Monday, 1 July 2013

The Pyrenean Pain Cave

I have made it to Rest Day 1 and safely through the first nine stages of 21 of Le Tour. Whilst the legs are sore and we are all fatigued, everything seems to be in working order thankfully. Rest Day 1 is a decent milestone and we can now look forward to some flatter days in Brittany following the raid into the Pyrenees over the last two days. 

For Stage 8 we rode 90 miles before facing 30 miles consisting of the HC Col de Pailhères (2001m) followed by a summit finish on the Cat 1 climb to the ski station at Ax 3 Domaines (1350m). The Tour categorises its climbs based on the length of the climb and the average gradient, Cat 4 being the easiest through to Cat 1 and then to HC (hors catergorie, directly translated as "outside category" or English slang, "huge climb") being the hardest. To give you some idea of the criteria for HC climbs the Col de Pailhères was a nine mile climb into the snow line above 2000m with an average gradient of 8%. I found it a difficult stage with wooden legs and a fragile stomach on the Pailhères but managed a strong final push up to Ax 3 Domaines. The next day, stage 9 saw us ride over four Cat 1 and one Cat 2 climbs. It was an incredible day of dramatic riding with beautiful weather and scenery in the mountains. Like a Wiggle express delivery, my climbing legs arrived and going uphill started proving fairly straightforward. However, the fifth and final climb of the day saw me take a visit to the pain cave. This is a dark and unpleasant place where the mind must overcome the voices from your legs begging you to stop driving upwards. I suspect my next visit to this foreboding spot will be on Mt Ventoux at the end of Stage 15 - Christian, I hope you are ready to make the visit with me!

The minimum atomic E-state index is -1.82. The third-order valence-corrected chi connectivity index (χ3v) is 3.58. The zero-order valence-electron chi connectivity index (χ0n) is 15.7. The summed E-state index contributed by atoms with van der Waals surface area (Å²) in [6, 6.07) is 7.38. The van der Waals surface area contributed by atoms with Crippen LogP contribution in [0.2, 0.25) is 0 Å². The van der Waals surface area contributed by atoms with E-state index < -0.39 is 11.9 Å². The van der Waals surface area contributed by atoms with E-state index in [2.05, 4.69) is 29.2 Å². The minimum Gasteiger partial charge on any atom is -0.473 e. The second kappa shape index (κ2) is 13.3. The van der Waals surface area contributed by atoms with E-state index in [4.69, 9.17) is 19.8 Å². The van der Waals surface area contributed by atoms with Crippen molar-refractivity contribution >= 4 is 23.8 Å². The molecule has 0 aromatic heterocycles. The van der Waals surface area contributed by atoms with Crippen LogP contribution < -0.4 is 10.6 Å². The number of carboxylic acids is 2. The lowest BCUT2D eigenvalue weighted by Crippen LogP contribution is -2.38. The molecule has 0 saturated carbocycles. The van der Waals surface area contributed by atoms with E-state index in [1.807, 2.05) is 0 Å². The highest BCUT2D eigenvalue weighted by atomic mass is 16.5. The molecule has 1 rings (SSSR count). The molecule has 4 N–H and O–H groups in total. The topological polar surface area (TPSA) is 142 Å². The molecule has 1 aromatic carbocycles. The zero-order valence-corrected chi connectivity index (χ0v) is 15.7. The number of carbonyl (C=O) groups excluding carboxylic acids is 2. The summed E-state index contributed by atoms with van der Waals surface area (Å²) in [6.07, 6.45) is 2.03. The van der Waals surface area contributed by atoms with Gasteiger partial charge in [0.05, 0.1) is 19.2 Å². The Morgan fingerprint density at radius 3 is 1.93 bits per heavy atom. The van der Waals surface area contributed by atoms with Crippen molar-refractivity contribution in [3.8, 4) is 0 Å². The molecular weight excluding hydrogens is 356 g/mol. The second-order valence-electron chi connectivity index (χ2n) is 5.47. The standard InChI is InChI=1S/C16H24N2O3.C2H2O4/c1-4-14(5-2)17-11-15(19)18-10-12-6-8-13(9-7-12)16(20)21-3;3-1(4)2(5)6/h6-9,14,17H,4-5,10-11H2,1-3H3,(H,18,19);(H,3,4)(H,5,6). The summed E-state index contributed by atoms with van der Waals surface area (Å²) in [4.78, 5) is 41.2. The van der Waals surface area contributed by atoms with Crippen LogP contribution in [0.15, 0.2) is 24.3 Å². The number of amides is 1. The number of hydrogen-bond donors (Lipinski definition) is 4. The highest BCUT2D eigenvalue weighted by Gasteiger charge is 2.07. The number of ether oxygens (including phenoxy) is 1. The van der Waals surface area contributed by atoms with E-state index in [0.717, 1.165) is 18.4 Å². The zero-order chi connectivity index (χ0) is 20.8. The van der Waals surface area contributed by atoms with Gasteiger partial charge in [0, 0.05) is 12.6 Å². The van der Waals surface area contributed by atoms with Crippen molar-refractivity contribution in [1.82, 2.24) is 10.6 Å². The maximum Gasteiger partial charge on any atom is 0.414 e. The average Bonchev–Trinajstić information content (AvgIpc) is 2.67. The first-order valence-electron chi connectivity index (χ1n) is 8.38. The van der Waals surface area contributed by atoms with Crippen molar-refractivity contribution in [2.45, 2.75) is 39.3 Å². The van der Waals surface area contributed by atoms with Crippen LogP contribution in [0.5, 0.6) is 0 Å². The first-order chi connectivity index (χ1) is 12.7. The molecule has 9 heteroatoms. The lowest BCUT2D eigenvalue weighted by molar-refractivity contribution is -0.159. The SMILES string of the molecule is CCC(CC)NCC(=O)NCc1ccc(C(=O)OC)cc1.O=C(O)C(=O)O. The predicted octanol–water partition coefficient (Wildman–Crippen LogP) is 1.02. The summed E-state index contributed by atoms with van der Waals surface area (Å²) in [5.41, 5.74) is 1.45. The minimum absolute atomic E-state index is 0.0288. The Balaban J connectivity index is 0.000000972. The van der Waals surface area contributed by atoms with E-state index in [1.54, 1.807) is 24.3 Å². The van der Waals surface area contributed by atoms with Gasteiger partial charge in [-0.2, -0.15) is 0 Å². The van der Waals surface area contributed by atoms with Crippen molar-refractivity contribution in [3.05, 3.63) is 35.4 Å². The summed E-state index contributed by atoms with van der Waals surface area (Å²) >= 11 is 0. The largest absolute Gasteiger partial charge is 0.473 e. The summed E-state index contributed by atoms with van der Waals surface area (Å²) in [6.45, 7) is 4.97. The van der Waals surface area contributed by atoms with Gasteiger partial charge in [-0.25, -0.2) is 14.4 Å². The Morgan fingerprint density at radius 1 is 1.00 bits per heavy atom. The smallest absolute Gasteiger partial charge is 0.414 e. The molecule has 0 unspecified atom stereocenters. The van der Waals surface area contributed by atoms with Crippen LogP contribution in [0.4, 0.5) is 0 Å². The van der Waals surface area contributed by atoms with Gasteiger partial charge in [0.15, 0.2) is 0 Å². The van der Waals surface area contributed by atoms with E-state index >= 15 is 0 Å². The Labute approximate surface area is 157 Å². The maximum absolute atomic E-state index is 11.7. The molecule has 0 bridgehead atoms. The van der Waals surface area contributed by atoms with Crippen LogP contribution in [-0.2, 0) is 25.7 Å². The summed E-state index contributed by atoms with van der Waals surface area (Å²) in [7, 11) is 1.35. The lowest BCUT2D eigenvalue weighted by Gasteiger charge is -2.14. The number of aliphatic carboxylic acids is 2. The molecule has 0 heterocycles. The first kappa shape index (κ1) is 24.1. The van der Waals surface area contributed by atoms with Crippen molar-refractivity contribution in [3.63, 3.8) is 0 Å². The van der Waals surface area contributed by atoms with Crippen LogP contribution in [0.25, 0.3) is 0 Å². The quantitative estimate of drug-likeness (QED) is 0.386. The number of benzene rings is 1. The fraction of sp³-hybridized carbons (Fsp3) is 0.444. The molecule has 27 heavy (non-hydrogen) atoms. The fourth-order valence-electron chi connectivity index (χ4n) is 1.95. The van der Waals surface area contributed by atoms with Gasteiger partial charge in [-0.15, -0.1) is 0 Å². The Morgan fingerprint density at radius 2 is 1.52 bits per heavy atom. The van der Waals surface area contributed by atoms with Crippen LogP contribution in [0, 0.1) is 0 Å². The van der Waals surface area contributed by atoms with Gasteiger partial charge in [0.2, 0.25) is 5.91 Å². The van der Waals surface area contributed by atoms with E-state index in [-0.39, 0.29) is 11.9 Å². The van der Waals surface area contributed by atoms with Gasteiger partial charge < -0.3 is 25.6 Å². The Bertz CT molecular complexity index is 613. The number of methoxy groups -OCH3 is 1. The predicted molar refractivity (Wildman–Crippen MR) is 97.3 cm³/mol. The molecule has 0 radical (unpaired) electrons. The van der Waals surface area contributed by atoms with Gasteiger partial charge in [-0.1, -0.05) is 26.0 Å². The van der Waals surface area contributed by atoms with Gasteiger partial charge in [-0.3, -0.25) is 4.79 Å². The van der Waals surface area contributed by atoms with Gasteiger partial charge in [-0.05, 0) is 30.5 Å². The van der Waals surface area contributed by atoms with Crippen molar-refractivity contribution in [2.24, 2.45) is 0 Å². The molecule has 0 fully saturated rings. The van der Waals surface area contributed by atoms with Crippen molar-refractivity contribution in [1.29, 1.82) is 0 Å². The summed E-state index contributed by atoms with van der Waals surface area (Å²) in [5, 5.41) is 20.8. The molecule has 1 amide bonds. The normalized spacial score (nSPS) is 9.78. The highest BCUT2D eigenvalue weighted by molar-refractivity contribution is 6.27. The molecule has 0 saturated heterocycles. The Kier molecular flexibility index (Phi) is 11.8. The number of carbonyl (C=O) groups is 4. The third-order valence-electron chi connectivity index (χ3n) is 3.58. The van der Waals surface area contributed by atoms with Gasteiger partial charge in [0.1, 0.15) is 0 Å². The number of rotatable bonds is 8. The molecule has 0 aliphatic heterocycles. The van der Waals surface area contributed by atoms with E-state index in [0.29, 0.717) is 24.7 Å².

Coming to the summit of La Hourquette d'Ancizan, with its breathtaking views and knowing that the Pyrenean stages were complete was an incredible feeling. It also inspired belief that making it to Paris was possible. As I sit here on the eight hour coach transfer up to Brittany (some rest day!), that self belief grows even stronger. Thank you to all that have been following this blog and sending messages of support for helping fuel that fire.

Looking forward and having learnt so much about managing my efforts in the past nine days, the plan is to ride the coming flat stages mid pack and look to conserve as much energy as possible as we build towards Ventoux and the Alps. A strong showing in the final week would be a great result. 

As usual here are a few snaps to reflect events since the last blog...

View coming down the descent of Col de Val Louron-Azet

The beautiful and moving memorial to Fabio Casttelli on the descent of the Col de Portet-d'Aspet, an Italian professional rider who crashed and died at this spot when racing Le Tour in 1995...

Your correspondent looking louche and moody prior to Stage 8...

 
And of course the promised pro tan shot from Rest Day 1... coming on nicely